"I think that is the most similar thing ever in China related to the Gatsby parties," said Gong. "Most people ... they kind of hate it, I think. This is just China's reality: Rich people get way much richer than normal people."

The Indifference Of The Elite

So, just how well does Fitzgerald's novel nail modern China? So much so that everyone I talked to asked to use their English names so they'd be harder to identify, including Jim Zhang, who works in the aviation business.

"It's kind of sensitive," Zhang said, appearing a bit nervous after the screening.

He also asked that I not use the name of his employer.

One thing that struck Zhang is how consumed the rich people in the movie were with showing off their wealth and how blind they were to the struggles of most everyone else.

"They are kind of indifferent to the life of people in other classes," he said. "I think that's a similar story in China at this point."

After the screening, the audience of about 100 discussed the movie. One of the moderators, Tang Weijie, who teaches literature at Tongji University here, ducked questions about the obvious parallels between Gatsby's era and 21st century China.

"It's hard to say," said Tang, "because in socialist China, our constitution doesn't recognize that we have classes, right? Because we have eradicated classes, correct?"

Tang was being completely ironic.

Copyright 2013 NPR. To see more, visit http://www.npr.org/.

Transcript

AUDIE CORNISH, HOST:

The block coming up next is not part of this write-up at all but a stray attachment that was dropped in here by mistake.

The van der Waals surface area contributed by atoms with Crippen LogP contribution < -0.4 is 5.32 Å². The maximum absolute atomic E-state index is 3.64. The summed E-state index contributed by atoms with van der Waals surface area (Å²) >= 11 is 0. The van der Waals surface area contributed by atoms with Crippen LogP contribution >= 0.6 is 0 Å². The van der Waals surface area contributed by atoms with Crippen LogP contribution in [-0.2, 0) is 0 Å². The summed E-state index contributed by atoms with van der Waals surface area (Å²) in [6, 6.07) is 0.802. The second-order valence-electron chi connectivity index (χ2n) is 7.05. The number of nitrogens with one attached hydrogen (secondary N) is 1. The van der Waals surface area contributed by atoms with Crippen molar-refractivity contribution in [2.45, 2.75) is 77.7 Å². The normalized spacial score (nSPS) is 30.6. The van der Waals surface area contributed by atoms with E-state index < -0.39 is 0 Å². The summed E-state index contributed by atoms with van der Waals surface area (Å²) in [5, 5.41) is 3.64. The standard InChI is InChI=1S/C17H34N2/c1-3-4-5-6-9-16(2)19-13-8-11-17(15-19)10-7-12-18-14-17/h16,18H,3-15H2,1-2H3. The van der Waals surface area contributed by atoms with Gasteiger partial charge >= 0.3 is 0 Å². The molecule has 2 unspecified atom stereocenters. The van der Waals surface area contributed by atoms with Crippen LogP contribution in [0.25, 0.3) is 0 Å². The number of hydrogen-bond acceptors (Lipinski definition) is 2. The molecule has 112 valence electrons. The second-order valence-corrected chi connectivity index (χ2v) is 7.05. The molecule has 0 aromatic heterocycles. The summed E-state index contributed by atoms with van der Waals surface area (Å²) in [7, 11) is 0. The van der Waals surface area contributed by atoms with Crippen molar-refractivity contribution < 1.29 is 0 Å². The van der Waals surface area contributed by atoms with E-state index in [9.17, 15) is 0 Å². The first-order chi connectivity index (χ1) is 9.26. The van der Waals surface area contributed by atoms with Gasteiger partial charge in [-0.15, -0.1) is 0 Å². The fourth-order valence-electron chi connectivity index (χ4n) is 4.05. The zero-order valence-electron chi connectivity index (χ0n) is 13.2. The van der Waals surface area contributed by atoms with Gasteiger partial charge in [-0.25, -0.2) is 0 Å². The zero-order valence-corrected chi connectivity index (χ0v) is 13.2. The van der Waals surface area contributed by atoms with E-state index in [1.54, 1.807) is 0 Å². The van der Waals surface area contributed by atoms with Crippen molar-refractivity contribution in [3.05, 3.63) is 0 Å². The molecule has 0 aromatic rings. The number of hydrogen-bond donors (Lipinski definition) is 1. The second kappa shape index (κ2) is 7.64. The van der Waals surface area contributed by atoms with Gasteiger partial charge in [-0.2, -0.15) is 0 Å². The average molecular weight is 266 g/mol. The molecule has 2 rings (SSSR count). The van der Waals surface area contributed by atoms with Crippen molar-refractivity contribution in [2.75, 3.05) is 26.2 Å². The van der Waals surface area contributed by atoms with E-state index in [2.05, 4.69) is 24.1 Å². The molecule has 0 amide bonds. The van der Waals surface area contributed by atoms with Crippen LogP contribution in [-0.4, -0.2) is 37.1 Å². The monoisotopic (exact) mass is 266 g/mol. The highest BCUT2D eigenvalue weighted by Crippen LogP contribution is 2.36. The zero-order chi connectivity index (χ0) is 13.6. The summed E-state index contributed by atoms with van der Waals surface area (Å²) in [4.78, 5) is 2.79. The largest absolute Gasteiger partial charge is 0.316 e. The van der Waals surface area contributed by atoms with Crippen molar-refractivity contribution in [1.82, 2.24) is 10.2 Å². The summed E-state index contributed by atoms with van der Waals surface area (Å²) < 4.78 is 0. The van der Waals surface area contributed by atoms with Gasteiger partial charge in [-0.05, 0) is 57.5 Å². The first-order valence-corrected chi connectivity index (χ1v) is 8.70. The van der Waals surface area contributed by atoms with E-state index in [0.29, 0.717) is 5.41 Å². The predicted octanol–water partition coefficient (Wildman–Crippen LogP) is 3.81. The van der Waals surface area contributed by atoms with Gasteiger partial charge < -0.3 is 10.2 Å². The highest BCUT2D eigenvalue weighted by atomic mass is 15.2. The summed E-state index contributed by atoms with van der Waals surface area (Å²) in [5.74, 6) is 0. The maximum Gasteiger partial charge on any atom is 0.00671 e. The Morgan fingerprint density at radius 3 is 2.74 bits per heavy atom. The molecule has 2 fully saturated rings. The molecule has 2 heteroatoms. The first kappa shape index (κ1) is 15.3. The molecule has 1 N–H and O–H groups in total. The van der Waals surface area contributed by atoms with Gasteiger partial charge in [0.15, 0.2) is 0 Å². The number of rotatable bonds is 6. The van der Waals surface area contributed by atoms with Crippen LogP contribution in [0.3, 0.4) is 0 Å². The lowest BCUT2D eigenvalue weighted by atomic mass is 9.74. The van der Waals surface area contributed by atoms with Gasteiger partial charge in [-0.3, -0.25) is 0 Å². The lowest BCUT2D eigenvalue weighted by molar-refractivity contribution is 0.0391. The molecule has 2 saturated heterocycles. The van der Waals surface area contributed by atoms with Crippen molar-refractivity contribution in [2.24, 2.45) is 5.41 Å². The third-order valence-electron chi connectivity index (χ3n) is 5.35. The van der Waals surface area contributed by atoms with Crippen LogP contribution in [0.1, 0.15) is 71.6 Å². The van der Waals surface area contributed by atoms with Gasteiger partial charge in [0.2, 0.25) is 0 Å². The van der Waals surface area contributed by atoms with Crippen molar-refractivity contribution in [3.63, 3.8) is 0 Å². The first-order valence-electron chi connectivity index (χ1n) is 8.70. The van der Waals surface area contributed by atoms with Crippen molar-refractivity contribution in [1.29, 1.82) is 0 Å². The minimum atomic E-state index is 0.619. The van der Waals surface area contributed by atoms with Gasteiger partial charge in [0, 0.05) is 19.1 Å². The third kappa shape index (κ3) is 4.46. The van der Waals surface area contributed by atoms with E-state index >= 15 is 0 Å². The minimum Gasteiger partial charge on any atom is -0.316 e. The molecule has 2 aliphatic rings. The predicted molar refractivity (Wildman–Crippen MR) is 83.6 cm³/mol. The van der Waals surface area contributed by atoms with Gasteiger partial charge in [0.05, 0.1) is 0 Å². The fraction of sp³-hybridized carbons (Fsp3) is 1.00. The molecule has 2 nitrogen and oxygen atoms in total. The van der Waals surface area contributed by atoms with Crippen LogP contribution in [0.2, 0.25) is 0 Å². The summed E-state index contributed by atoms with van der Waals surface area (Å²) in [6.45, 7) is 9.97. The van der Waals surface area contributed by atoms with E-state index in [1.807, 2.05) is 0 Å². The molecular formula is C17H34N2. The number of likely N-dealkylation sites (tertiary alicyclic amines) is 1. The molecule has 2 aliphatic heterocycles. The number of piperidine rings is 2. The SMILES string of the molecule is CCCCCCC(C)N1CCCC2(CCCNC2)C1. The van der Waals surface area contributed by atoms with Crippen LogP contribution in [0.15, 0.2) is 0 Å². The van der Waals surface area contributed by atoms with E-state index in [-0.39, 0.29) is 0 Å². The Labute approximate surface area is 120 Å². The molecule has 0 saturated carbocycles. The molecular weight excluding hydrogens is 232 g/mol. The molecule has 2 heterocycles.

From NPR News, this is ALL THINGS CONSIDERED. I'm Audie Cornish.

ROBERT SIEGEL, HOST:

And I'm Robert Siegel.

The recent movie remake of "The Great Gatsby" has yet to open in China. But the story's themes - wealth, ambition, corruption - ought to be very familiar to audiences there. Recently, a Shanghai publisher screened the 1974 version of "The Great Gatsby" with Robert Redford to promote a new translation of the novel. And NPR's Frank Langfitt was there.

(SOUNDBITE OF MOVIE, "THE GREAT GATSBY (1974)")

ROBERT REDFORD: (as Jay Gatsby) How do you do, old sport? I'm Gatsby.

FRANK LANGFITT, BYLINE: We think of "Gatsby" as a quintessentially American story. But when Chinese people read the novel or watch the movie, they recognize a lot about their own society today. Take this scene. Tom Buchannan, a wealthy businessman played by Bruce Dern, gets into a fight at a party with his mistress who wants him to leave his wife, Daisy.

(SOUNDBITE OF MOVIE, "THE GREAT GATSBY (1974)")

KAREN BLACK: (as Myrtle Wilson) Daisy.

BRUCE DERN: (as Tom Buchanan) Stop.

BLACK: (as Myrtle Wilson) I can say whatever I want to. Daisy, Daisy, Daisy.

LILY ZHU: The husband, Tom, I mean, he is rich and he can do whatever he want and buy whatever he wants.

LANGFITT: Lily Zhu recently graduated from an American university with a degree in economics. She's now hunting for a job here in Shanghai. Zhu says she sees Tom's reckless indulgence in many wealthy Chinese men.